RayGunReports.com Aims to Save Students Money on Textbooks

To save students money, RayGunReports.com compares new editions of textbooks with older versions, including links to all updated content available online.

College students struggling to afford the high price of textbooks rejoiced last week when Amazon expanded its textbook rental service to cover paper books. This week comes news of a venture that could could make students even more joyous. A new website, RayGunReports.com, will allow students to tell at a glance if instead of buying the newest edition of a textbook for their class, they can make do with a typically much cheaper previous edition instead.

The cost of course materials — mainly textbooks — contributes in large part to the college debt burden. Using inhouse research, RayGun calculated that the cost of textbooks runs a typical student more than $80 a month when factoring in average cost and interest over a five year repayment period. Textbooks serve as huge moneymakers not just to the publishers who push out a new edition nearly every year, but to campus bookstores who often apply hefty markups to the textbooks they sell. By forcing students to acquire the latest edition for classes, schools are also sabotaging the textbook second-hand market — and depriving students of one of their best opportunities for saving money.

RayGunReports.com aims to change that by allowing students to see if the differences between current and previous textbook editions are drastic enough to warrant spending money on the best and newest. Each textbook will have an attached C.L.O.N.E. report which will list the differences in content, figures, and problem sets to allow students to decide if they can make do with a cheaper edition of the textbook required for class. Furthermore, if any differences are detected, the report will provide links to the new content online.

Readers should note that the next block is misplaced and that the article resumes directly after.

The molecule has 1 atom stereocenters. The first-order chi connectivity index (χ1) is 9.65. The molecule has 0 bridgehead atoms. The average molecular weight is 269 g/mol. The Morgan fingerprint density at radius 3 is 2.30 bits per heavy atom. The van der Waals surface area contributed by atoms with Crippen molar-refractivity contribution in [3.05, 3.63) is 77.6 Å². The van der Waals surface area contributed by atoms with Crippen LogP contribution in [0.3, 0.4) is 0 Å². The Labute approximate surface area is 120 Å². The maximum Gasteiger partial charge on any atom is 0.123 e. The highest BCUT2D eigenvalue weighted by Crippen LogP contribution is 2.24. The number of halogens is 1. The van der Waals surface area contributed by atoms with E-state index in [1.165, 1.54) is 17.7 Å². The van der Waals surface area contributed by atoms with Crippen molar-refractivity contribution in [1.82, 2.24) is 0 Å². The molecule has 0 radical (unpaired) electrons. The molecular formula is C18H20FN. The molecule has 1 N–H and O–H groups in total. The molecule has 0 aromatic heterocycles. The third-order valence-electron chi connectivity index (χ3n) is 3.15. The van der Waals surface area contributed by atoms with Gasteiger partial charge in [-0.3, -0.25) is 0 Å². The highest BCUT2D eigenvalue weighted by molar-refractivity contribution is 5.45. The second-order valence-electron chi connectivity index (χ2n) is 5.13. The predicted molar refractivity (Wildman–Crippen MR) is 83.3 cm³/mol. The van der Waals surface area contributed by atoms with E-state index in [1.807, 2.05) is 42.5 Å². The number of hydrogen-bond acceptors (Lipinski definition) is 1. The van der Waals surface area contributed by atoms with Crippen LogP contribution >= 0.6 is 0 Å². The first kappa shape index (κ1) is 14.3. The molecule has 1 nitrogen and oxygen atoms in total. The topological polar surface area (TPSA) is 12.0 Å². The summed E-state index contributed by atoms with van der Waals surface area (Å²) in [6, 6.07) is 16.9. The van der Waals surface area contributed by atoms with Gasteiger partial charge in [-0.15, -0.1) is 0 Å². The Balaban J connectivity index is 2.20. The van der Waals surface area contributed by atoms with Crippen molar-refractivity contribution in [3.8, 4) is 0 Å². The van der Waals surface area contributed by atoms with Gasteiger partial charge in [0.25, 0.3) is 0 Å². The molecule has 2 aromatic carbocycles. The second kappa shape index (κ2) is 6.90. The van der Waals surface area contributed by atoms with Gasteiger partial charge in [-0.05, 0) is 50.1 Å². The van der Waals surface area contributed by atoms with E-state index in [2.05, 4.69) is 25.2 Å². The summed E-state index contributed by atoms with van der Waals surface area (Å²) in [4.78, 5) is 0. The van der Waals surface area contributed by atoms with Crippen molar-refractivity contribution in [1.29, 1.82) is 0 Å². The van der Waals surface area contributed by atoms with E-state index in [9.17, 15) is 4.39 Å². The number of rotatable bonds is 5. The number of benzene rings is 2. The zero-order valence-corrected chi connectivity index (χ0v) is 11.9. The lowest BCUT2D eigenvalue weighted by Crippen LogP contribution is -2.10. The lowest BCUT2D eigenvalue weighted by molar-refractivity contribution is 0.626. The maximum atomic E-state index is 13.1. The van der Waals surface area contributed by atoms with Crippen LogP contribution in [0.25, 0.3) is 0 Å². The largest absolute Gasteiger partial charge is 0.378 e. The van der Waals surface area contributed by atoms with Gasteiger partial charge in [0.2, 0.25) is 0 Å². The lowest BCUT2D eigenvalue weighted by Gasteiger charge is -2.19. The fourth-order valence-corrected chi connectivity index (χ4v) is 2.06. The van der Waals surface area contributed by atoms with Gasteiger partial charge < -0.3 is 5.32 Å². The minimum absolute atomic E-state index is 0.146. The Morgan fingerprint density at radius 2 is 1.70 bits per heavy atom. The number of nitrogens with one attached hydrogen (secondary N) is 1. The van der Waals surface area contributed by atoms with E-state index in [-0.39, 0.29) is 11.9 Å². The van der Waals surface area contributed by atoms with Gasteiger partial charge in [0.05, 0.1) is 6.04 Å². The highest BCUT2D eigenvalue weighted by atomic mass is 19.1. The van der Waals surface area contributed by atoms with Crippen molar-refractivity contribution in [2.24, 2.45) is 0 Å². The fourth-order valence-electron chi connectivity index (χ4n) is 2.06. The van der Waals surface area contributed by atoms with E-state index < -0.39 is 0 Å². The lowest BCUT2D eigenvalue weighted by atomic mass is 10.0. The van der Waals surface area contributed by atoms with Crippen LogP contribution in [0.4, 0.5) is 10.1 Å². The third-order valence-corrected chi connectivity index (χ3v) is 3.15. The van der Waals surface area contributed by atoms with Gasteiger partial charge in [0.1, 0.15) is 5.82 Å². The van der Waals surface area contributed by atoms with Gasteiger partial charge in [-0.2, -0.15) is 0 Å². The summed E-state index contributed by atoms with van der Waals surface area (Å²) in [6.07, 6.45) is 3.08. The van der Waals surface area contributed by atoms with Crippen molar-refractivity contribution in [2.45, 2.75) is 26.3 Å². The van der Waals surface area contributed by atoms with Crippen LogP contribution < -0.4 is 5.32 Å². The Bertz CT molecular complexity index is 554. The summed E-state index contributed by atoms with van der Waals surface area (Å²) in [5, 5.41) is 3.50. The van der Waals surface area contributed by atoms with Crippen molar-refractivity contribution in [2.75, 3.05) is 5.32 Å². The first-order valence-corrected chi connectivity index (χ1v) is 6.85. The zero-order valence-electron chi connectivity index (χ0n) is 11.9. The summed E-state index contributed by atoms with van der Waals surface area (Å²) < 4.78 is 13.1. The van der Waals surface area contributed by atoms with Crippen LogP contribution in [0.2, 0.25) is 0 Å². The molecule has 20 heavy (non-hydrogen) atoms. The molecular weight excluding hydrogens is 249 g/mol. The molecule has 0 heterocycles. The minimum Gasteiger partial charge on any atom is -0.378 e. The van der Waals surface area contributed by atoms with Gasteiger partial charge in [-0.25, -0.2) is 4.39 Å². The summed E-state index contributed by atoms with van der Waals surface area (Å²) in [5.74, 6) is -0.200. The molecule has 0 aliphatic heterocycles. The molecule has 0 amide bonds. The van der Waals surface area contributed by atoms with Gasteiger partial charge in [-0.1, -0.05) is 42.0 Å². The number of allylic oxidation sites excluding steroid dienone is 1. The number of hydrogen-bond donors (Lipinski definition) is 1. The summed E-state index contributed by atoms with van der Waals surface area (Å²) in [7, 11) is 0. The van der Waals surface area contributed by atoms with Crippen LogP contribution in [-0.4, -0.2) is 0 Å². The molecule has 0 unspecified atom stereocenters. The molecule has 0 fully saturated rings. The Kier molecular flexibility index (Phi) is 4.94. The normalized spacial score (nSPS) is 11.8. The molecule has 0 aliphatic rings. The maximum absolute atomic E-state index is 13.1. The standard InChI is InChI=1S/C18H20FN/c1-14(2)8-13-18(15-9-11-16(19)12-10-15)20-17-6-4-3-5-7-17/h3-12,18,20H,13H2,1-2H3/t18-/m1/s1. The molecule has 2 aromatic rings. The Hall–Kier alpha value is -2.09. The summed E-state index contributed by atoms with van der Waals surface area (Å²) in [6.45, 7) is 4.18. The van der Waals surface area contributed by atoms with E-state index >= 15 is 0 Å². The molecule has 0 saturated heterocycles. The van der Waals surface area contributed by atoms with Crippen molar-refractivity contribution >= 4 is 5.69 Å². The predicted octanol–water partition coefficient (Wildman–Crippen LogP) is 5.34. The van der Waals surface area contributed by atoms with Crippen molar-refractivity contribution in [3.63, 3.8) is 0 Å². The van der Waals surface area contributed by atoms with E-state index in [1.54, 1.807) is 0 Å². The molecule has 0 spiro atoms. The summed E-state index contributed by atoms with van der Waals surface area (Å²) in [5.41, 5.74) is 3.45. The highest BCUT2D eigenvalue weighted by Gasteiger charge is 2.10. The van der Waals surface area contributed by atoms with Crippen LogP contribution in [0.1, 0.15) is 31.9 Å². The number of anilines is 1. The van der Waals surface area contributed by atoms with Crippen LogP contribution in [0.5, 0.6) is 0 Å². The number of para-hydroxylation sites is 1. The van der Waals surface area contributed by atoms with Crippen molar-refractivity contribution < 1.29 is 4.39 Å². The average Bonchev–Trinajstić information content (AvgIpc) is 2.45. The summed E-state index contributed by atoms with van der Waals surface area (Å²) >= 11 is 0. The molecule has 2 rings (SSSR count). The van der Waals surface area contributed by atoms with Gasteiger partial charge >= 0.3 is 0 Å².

Chicago based founders Aaron Priest and Adam Seithel, recent grad school students themselves, truly believe in higher education and founded RayGun as a way to bring college costs down. Adam and Aaron firmly believe that students can buy an older edition of a textbook, with a C.L.O.N.E. Report, and do as well academically as students who buy new editions.

Adam Seithel, RayGun’s co-founder, said he was motivated by the fact that between tuition and various fees, many people were in danger of being completely priced out of higher education. The idea of C.L.O.N.E. reports was borne from the desire to do something to relieve college students’ fiscal burden.

“And the textbook market is broken, at best, and predatory at worst.  Higher-education has taken the focus away from the most important element – the student.  At Raygun, we are empowering students to make informed decisions when purchasing their textbooks.  An informed student base will have the best chance at shifting the market away from these outrageous prices.  The best part is, we can make these changes today.”

On Twitter

With more teachers coming from out of state, Wyoming questions its teacher training http://t.co/FFoJ88oP1n #highered #education #edchat

21 hours ago

Parents are crucial in fighting childhood obesity -- and are often unaware http://t.co/TPBcyDaVCF #edchat #education #parenting

22 hours ago

More options means #highered summer school enrollments ebb, flow http://t.co/72lK1oAICZ #onlineed #edtech #education

23 hours ago

On Facebook

Recent News

Career Index

Plan your career as an educator using our free online datacase of useful information.

View All